Winnipeg Yazidi refugee learns her 12-year-old son is alive after rescue from ISIS
Mother wants the government to reunite her with son in Iraq
A Winnipeg mother, a Yazidi refugee, is astonished to discover her 12-year-old son is alive after being rescued from ISIS.
Nofa Zaghla, from northern Iraq, says her family was separated in August 2014 when they were captured by ISIS.
She came to Canada five months ago with four of her six children. Days ago, she got a call from a relative in Iraq who said her son Emad Mishko Tamo is alive after being rescued from the Islamist extremists.
"Because of ISIS being so evil, and torturing boys and killing everyone that doesn't do as they say, we didn't think we would ever see [him] again," she said.
On Sunday, Zaghla's brother-in-law saw a photo of the boy on social media.
Zaghla said the Iraqi army took photos of him right after he was rescued and posted them online in hopes of finding relatives.
"I was very saddened when I saw his photo," she said about seeing her son covered in dirt. "[I] spoke to him on the phone and he said, 'I'm OK, I'm going to be fine.'"
She said her son was treated for a bullet wound to his arm and stomach injuries. Right now he is staying with his uncle in a refugee camp, but she hopes the Canadian government will help bring him to her as soon as possible.
In a video sent to his mother, Tamo said, "Canada please help me. I want to go to Canada with my mom."
'We will never forget what they did'
The family of eight were with her husband and six children for two days before they were separated.
She said she managed to keep her four youngest children with her, but the two older boys were taken with her husband, and she hasn't seen them since.
"They kept taking us from one place to another because we were being attacked," she said.
Zaghla said she endured beatings from ISIS militants because she refused to give up her small children — her youngest was just starting to crawl at the time.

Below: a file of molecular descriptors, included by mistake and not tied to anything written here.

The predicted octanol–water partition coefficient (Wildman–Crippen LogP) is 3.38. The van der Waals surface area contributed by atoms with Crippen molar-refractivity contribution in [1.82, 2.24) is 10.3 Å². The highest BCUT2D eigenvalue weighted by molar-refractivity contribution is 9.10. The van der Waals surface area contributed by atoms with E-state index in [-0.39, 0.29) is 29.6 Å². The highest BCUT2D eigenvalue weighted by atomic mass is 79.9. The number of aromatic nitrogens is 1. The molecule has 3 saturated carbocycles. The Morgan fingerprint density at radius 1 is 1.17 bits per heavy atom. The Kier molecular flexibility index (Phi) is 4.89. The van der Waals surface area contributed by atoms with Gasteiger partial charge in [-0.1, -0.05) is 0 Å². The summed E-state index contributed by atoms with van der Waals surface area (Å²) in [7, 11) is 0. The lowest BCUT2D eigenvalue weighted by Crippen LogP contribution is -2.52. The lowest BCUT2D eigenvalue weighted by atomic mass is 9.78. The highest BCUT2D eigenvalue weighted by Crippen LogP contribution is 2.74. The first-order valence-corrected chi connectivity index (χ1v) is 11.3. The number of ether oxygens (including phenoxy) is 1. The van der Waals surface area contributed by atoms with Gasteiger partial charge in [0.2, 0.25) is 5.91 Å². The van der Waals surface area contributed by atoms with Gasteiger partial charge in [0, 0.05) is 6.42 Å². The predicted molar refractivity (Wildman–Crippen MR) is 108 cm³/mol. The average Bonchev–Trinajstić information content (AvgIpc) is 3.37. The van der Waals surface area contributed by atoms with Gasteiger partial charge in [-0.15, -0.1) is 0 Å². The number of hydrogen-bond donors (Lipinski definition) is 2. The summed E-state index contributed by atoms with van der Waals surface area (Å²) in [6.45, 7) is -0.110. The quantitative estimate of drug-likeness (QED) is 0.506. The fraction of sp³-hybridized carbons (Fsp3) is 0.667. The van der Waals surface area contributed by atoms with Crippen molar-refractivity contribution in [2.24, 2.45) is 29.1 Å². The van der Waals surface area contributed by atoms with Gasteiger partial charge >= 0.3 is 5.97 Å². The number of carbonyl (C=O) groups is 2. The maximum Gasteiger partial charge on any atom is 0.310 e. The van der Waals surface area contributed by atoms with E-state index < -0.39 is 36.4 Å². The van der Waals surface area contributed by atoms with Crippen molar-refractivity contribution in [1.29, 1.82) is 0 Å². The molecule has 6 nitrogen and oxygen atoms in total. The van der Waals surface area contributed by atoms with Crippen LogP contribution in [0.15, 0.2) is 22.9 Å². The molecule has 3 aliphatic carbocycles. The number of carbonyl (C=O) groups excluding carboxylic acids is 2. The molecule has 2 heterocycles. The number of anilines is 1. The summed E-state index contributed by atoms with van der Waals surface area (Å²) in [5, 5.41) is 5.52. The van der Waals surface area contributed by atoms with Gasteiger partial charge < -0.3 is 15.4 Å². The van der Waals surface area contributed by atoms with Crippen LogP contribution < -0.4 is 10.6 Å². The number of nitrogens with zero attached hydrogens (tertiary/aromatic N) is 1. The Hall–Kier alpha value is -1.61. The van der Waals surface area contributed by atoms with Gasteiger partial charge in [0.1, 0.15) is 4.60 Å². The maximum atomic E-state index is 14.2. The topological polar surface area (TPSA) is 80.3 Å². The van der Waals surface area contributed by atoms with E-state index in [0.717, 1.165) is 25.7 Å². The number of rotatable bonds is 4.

"We will never forget what they did to us — the torture, the pain, everything they put us through," she said through tears.
After two years captive, Zaghla and her four children escaped during an explosion caused by an airstrike. They spent close to a year in a refugee camp in the Kurdistan region of Iraq before being brought to Canada as government-sponsored refugees.
'We need the government to act fast'
The Yazidi Association of Manitoba is advocating on behalf of Zaghla and her family because of the language barrier.
"We've sent letters and emails to all the MPs across the country," said Hadji Hesso, the association's director.
Hesso said he has spoken with federal immigration officials and is hopeful the boy will be reunited with his mother.
"There are steps obviously for everything … but we need the government to act fast," he said.
The association is hoping the federal government will treat Tamo as a special case and expedite the immigration process.
"He is a child and he wants to be with his mother, like any child should be," Hesso said.
Yazidi is ancient religion derived from Zoroastrianism (an ancient Persian faith founded by a philosopher), Christianity and Islam. The religious minority largely lives in northern Iraq, and hundreds of them were killed by ISIS, which called them heretics. An estimated 40,000 members of the religious minority were trapped by the militants on Mount Sinjar. The siege was broken by Kurdish forces in December 2014.